The Tenderloin Museum will preview the first new addition to its permanent exhibition this week with the unveiling of a new book and series of events that showcase historical matchbooks from across the neighborhood.
"The Match Book: Vintage Matchbooks from San Francisco’s Tenderloin," and the book's associated exhibit and special events, all celebrate the history of small businesses and the Tenderloin’s heyday as the nightlife capital of the Bay Area in the 1920-1950s, museum director Katie Conry told us.
The idea for the book and the exhibit was inspired by the matchbook collection of Tenderloin Museum founder Randy Shaw, Conry noted.
The book will be available Wednesday, December 12, at the Tenderloin Museum’s Winter Gala, which will offer a preview of the museum’s early 2019 programming.
The Matchbook Map Exhibit will be the first addition to the museum’s permanent exhibit. It offers an interactive touchscreen map linking historic matchbook imagery to information about the business, the address and the present-day use of the location.
The new permanent exhibit will be unveiled formally in January 2019 alongside a temporary exhibit, the "Tenderloin Ephemera Exhibition," which will feature historical artifacts from the neighborhood including bar signs, glassware, postcards, menus and matchbooks.
“It is exciting to do something with ephemera and artifacts, which the museum doesn’t have many of,” Conry said. “Objects can be very evocative of the past and stoke people’s imagination.”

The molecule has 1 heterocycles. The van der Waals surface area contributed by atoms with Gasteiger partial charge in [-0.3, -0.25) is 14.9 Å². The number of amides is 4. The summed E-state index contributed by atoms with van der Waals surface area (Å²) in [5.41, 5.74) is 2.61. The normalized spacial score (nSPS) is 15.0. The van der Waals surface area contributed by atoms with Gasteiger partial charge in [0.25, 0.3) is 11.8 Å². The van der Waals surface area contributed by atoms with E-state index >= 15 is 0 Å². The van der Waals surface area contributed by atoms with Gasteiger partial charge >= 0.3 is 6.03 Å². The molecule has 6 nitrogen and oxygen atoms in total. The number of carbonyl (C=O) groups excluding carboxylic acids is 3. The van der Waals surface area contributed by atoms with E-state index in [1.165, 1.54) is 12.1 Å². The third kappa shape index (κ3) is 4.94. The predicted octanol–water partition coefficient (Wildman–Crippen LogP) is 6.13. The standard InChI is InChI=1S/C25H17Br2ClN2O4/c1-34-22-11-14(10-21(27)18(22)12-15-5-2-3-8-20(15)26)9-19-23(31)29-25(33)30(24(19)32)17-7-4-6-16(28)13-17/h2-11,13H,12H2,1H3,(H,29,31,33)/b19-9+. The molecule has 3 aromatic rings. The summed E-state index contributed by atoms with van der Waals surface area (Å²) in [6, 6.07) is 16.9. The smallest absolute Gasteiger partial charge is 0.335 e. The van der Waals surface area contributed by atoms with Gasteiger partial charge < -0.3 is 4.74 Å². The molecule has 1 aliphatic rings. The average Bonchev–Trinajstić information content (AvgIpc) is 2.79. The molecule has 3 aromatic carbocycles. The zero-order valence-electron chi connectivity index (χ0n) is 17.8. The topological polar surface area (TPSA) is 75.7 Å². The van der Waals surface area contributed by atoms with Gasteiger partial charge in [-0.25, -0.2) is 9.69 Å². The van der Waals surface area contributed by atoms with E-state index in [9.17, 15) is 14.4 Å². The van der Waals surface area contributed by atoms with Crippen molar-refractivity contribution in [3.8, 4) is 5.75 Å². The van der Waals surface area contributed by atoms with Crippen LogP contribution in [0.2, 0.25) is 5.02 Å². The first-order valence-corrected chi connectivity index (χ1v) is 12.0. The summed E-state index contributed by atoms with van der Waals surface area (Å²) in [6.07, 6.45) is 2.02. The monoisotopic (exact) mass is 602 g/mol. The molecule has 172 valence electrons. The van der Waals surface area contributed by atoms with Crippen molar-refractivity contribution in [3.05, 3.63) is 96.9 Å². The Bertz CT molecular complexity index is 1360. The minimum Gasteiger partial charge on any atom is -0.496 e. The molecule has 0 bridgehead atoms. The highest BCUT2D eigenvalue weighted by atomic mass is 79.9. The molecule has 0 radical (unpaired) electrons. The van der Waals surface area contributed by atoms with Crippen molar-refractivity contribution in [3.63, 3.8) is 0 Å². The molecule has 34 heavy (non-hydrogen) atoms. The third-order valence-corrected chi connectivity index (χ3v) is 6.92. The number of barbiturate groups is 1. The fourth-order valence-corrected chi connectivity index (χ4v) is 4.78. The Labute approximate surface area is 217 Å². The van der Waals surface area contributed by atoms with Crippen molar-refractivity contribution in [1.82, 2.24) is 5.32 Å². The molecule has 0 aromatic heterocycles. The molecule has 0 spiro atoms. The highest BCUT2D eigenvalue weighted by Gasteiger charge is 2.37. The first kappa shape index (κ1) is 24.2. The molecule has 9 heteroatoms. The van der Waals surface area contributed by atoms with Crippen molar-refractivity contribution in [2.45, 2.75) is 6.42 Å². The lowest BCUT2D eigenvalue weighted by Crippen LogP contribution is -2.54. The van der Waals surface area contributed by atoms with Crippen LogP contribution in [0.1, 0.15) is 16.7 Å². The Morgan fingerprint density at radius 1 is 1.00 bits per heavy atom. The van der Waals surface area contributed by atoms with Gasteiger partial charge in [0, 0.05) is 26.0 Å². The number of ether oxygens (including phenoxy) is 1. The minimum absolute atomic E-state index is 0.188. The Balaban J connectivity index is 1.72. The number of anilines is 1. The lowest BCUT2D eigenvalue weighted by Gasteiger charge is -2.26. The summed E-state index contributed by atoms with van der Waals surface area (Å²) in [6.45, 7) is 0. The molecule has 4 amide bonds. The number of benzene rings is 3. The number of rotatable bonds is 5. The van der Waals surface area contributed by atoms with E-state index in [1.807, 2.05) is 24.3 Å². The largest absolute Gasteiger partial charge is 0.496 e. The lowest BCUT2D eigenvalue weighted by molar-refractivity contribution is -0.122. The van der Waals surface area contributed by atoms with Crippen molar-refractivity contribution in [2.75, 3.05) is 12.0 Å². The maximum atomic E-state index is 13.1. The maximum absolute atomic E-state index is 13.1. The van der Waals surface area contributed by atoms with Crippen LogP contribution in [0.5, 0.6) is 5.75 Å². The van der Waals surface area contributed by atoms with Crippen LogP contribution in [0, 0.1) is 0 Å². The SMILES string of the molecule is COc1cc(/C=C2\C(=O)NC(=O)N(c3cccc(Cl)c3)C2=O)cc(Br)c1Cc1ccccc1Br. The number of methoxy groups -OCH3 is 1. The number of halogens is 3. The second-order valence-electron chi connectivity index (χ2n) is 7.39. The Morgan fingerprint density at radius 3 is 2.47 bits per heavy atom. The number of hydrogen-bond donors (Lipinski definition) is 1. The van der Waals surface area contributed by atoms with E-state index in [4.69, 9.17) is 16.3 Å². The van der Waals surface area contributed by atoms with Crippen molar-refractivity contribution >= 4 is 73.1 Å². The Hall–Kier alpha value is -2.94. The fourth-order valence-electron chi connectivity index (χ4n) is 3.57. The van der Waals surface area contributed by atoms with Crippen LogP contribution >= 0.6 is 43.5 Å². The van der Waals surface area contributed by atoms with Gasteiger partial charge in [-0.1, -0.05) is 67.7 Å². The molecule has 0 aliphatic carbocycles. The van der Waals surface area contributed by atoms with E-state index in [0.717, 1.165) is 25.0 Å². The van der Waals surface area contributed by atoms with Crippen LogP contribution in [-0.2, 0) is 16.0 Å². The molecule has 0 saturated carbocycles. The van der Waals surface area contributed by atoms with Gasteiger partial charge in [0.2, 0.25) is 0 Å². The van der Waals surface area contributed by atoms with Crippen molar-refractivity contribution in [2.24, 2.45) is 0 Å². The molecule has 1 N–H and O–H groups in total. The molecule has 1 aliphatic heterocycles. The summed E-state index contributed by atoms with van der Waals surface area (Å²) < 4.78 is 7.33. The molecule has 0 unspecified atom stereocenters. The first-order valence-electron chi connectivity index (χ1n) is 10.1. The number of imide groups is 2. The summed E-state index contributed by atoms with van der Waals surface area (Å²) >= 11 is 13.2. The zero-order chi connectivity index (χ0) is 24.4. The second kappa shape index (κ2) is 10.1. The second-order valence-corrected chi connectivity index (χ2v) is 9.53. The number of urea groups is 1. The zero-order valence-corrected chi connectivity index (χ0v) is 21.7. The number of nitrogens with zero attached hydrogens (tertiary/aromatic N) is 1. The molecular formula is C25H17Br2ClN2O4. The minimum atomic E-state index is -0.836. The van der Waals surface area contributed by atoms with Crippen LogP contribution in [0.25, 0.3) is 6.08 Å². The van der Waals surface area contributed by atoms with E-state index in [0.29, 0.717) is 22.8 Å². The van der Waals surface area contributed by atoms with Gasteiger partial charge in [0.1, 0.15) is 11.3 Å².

The exhibits are in line with the work the museum has been doing with SF Neon, which will be featured at a lecture, Neighborhood Neon Icons and How to Save Them, on January 15, 2019, at the California Historical Society.
Conry said a similar event is planned for February 21, 2019. That event will explore the typography used on the matchbooks featured in the new book and the exhibit, and the neon signs associated with the businesses represented by the matchbooks.
A walking tour of the same businesses represented by the matchbooks is planned for March 14, 2019, during which a Tenderloin Museum historian will explain what has changed in the neighborhood and what remains the same, Conry added.
The museum’s first effort at hosting a historical cocktail event will occur on March 21, 2019, when Shana Farrell, the author of "Bay Area Cocktails: A History of Culture, Community, and Craft," will lead a discussion and guided tasting of historic recipes developed in Tenderloin bars.
The museum has also partnered with 826 Valencia to develop a program for the children in its after-school program to review the personal notes written on historic postcards from Tenderloin neighborhood hotels, Conry said.
The students will then respond to the notes as pen pals to the historic figures. The correspondence will be captured in a zine-like chapbook that will be published later in 2019, she added.
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